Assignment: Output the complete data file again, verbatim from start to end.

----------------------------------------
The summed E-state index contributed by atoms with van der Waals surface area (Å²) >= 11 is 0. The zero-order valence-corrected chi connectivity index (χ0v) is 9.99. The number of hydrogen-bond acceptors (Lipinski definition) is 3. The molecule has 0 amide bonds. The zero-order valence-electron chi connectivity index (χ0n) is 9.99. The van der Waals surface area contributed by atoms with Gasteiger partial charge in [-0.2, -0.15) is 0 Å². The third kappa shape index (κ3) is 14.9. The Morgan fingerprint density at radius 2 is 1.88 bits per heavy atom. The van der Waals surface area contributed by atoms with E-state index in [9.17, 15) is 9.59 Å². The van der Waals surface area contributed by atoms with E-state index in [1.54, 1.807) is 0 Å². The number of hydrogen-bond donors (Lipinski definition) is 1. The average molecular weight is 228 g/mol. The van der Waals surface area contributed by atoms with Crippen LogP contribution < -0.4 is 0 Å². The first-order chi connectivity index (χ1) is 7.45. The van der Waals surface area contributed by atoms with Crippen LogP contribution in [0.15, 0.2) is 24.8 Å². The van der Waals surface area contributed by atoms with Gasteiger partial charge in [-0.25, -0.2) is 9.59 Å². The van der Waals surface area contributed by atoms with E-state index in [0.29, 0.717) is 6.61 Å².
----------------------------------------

The summed E-state index contributed by atoms with van der Waals surface area (Å²) >= 11 is 0. The zero-order valence-corrected chi connectivity index (χ0v) is 9.99. The number of hydrogen-bond acceptors (Lipinski definition) is 3. The molecule has 0 amide bonds. The zero-order valence-electron chi connectivity index (χ0n) is 9.99. The van der Waals surface area contributed by atoms with Gasteiger partial charge in [-0.2, -0.15) is 0 Å². The third kappa shape index (κ3) is 14.9. The Morgan fingerprint density at radius 2 is 1.88 bits per heavy atom. The van der Waals surface area contributed by atoms with E-state index in [9.17, 15) is 9.59 Å². The van der Waals surface area contributed by atoms with E-state index in [1.54, 1.807) is 0 Å². The number of hydrogen-bond donors (Lipinski definition) is 1. The average molecular weight is 228 g/mol. The van der Waals surface area contributed by atoms with Crippen LogP contribution < -0.4 is 0 Å². The first-order chi connectivity index (χ1) is 7.45. The van der Waals surface area contributed by atoms with Crippen LogP contribution in [0.15, 0.2) is 24.8 Å². The van der Waals surface area contributed by atoms with Gasteiger partial charge in [-0.25, -0.2) is 9.59 Å². The van der Waals surface area contributed by atoms with E-state index in [0.29, 0.717) is 6.61 Å².